I’m glad I held on to that, it gave me a lot of confidence in being more intuitive in writing the rest of the LP and also knowing I can express ideas and emotions lyrically instead of always beating myself up over being a good enough producer to do so.
This track, to me, is the spiritually most direct link to the beginning of the trilogy this year, the mixtape. I wanted to take the ideas I had learnt from writing the mixtape and try and evoke them under the ideas and framework I had for Love Letters.
It’s not huge change, but it’s enough in my head where I felt like the point was made, slightly more drama and a sheen and pop in the production that the mixtape veered away from.
‘Wisp’ was written towards the end of the writing stage of the record. I hit this sweet spot where I was writing 4-5 simple and effective ideas a day and finishing most of them. It was also an attempt in being more comfortable with tracks existing as they are and not overstepping their mark, almost a waypoint to rest at after three arrangement heavy tracks.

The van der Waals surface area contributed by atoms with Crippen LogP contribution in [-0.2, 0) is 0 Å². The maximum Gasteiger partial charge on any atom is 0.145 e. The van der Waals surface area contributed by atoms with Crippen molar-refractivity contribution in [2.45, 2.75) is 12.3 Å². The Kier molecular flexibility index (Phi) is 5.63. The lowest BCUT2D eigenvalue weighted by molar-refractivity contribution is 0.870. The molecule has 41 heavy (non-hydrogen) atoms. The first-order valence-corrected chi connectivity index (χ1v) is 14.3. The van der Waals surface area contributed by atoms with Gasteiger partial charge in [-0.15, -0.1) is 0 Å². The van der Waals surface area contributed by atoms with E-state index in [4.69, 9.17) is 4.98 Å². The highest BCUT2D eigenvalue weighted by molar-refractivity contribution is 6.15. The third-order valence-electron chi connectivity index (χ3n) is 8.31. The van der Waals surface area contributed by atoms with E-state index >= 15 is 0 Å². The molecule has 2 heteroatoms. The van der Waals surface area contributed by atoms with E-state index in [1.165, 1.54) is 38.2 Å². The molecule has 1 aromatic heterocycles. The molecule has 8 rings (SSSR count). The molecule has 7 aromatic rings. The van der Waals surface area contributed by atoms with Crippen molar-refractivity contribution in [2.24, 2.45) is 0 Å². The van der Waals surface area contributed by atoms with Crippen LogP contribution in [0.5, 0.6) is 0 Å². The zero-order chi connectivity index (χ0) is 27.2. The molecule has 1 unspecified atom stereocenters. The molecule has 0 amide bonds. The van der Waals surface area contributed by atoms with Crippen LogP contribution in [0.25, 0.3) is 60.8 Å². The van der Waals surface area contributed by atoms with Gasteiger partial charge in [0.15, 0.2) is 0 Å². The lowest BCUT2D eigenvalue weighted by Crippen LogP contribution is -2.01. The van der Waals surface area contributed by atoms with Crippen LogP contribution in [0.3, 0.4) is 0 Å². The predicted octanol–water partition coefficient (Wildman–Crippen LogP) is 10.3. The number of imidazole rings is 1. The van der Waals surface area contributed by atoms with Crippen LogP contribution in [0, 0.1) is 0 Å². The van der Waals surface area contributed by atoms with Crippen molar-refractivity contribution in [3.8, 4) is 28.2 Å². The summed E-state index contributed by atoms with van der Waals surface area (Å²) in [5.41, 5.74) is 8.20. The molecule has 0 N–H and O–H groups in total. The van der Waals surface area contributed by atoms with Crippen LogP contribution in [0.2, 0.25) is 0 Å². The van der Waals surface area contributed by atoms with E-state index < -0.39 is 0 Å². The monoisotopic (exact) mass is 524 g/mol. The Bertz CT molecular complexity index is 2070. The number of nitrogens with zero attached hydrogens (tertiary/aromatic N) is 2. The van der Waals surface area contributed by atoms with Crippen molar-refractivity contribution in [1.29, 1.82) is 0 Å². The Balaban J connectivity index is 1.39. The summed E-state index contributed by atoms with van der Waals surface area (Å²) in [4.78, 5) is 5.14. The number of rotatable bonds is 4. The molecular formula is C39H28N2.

This track exists very much in the same space as Wisp and is interesting to me in that I clearly at this point was a lot more confident in my use of samples to the beginning of the writing process.
They’re not overt but I have fondness for the particular sample in this track and the way it plays with the strings. Love Letters being the longest time I’ve taken to work on something, it’s interesting to here myself change as a producer as I wrote it.
Teach me Tenderness
Another theme of the record I wanted to play with was the obsession of setting up environments in which the rigidness of a computer acts in ways that feel organic and intuitive, this applies for the way I want to mix music and the actual sound sources and their processing.
It’s probably pretty easy to palm that off as putting a random movement on a number of parameters but I actually try and avoid randomness wherever I can and more so try to build organicness by letting simple processes interact with each other in ways I don’t expect.
This track was definitely an expression of that, I wanted this bed of sound underpinned by very obvious and pop-like chords with very midi-core sounds for the pianos and vocaloids and for them to interact in odd ways with the moving sounds around them.
Don’t Die ft. Joe Paisan
It was this track that made me decide on even calling the record “Love Letters, Nine Through Six”.
I wrote it with my dear and close friend Tom and it was a short process of bouncing stems back and forth and very quickly gathering up and idea.